Tonga is one of the only places in the world where you can (legally) swim with humpback whales so the first thing we did upon arrival in Neiafu was to arrange a tour with Beluga Diving. We were told to be at the dock at 8:45am on Thursday morning but at 7:45am we heard someone knocking on our hull. It was Johnny in a big aluminum boat, wondering where we were. Late already, but not our fault! We scrambled to get our things together and left without even a sip of coffee.
Paying for swimming with whales doesn’t guarantee that you’re going to be able to swim with them. You may or may not see any. No money back. We were all getting a bit worried three hours into our tour as we’d been spotting whales, but none of them were stationary enough for us to jump in with.
Finally the guys received a call on the VHF. Another boat had located a female humpback with her calf. We sped over to the location and hung back while the other boat spent some time with her. It was hard to make out the whale… until we realized that she was hanging upside down with her tail sticking out of the water.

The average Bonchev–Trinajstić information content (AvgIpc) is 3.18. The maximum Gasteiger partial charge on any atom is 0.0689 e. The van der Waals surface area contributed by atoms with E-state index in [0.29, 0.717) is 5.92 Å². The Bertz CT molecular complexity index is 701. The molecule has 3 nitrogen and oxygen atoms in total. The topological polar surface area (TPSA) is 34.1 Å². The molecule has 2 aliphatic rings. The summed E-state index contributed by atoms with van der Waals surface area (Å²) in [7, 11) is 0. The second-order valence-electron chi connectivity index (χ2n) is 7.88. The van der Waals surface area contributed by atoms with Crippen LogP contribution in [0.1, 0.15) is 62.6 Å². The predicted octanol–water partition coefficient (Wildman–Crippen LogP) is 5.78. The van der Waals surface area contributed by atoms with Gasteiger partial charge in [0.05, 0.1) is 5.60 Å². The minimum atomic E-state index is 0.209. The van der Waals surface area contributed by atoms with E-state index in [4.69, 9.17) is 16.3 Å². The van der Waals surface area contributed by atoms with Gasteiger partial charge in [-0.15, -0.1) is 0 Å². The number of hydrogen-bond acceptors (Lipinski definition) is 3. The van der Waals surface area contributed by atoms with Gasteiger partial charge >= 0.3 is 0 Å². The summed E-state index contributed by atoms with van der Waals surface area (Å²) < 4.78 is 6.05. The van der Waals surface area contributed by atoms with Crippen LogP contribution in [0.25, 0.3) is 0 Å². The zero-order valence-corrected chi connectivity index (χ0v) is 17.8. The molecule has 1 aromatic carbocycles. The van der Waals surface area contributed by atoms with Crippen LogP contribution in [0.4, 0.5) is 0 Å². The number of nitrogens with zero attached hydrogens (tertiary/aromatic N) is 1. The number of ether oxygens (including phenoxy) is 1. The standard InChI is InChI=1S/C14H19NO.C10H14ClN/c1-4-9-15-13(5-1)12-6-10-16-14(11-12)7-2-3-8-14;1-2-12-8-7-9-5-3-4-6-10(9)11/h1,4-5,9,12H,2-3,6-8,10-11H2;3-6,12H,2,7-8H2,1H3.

The mother whale seemed perfectly calm with our boat nearby and her behavior and the behavior of her calf didn’t appear to change with us in the water. Her movements were slow and gentle. We took turns swimming off the boat and the calf became more and more curious. On Will’s last swim she came within five feet of him.
Encountering these beautiful creatures in the wild was not frightening at all, only awe-inspring and completely unforgettable.
Ninita and Orkestern took some amazing video footage with their GoPros’ which I will post when I have the chance.